dig command in Linux Explained [with Examples]

Written by: Subhash Chandra   |   Last updated: December 5, 2023

The dig command in Linux is a DNS (Domain Name System) tool used for querying DNS servers to retrieve information about domain names. Its primary usage is to resolve domain names to IP addresses or retrieve various DNS records like A (IPv4 address), MX (Mail exchange), CNAME (Canonical name), and more. dig utilizes the operating system's resolver libraries, making it more reliable and consistent across different systems.

Let's look further into dig command in Linux.


The basic syntax of the dig command:



  • NAME: The domain name or IP address you want to query.
  • TYPE: The type of DNS record you want to query.

OPTIONS are optional, specifying at least the NAME and TYPE is necessary for most dig queries:

  • +short: Provides concise output.
  • +trace: Traces the DNS query process from root servers to authoritative servers for detailed resolution path information.
  • +stats: Displays query statistics, including query time and response size.
  • @server: Specify a specific DNS server to query.
  • -x: Performs a reverse DNS lookup based on an IP address.
  • +tcp: Forces the use of TCP for the DNS query, suitable for large responses or when UDP is blocked.
  • +class: Specify the DNS class for the query (default is "IN").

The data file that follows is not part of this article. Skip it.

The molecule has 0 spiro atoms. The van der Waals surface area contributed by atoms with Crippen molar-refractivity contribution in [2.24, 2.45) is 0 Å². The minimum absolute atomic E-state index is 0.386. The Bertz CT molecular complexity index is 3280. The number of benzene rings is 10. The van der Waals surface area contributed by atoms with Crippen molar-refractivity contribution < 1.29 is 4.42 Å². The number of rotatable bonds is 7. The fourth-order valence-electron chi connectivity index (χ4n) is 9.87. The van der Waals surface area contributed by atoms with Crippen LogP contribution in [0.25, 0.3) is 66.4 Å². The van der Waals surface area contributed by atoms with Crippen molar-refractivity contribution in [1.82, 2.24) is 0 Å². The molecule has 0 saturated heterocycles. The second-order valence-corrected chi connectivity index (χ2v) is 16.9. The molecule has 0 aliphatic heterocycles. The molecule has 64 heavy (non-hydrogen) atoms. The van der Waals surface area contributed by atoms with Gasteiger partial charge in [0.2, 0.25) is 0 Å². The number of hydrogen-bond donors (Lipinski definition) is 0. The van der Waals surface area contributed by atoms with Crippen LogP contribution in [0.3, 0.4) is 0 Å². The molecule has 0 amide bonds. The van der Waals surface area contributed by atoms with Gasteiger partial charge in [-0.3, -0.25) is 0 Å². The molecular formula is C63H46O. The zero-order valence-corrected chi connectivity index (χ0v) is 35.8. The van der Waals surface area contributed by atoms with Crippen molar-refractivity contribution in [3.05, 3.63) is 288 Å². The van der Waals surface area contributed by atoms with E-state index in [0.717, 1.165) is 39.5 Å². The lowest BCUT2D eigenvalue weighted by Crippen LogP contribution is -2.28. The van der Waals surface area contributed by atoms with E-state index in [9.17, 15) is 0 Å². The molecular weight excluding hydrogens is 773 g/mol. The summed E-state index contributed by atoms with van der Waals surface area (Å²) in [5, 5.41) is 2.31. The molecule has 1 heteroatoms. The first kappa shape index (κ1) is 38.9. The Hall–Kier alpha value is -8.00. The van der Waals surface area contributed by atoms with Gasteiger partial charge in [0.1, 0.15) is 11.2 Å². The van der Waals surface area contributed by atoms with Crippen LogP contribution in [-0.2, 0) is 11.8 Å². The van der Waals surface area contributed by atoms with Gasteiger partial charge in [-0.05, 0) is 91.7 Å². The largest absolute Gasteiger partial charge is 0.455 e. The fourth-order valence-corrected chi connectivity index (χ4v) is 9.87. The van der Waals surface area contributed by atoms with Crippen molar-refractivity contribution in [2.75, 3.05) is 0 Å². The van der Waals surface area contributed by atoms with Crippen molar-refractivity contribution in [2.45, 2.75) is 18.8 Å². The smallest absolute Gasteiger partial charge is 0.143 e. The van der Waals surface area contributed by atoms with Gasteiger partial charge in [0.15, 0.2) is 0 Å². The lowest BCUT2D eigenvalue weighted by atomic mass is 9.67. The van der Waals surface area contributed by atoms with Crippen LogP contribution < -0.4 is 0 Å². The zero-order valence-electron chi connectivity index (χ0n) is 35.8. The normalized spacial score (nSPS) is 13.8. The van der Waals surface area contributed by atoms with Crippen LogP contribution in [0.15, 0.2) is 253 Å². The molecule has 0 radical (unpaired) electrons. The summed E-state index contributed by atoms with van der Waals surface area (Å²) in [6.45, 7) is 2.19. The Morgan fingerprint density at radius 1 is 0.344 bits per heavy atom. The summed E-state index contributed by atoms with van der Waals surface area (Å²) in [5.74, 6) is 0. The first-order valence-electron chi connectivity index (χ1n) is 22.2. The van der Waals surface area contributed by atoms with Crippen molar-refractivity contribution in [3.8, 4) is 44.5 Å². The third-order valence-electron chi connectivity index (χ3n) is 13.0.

• +comments: Displays comments in DNS responses for additional information.
  • +question: Shows the question section of the DNS response.
  • +answer: Displays the answer section of the DNS response.
  • +authority: Shows the authority section of the DNS response.
  • +additional: Displays additional information in the DNS response.
  • +noquestion, +noanswer, +noauthority, +noadditional: Hide specific sections in the DNS response.
  • +nocl: Hides the class in DNS records.
  • +nocmd: Hides command information in the output.
  • +nocomments: Hides comments in DNS responses.
  • +nostats: Hides query statistics.
  • +noall: Hides all sections except for the answer section.
  • ANY: Request all available DNS record types.


dig utility comes preinstalled in all modern Linux distributions. In case not found, you can easily install using the package manager of the Distro.

sudo apt install dnsutils    ###Debian and Ubuntu
sudo dnf install bind-utils  ###Fedora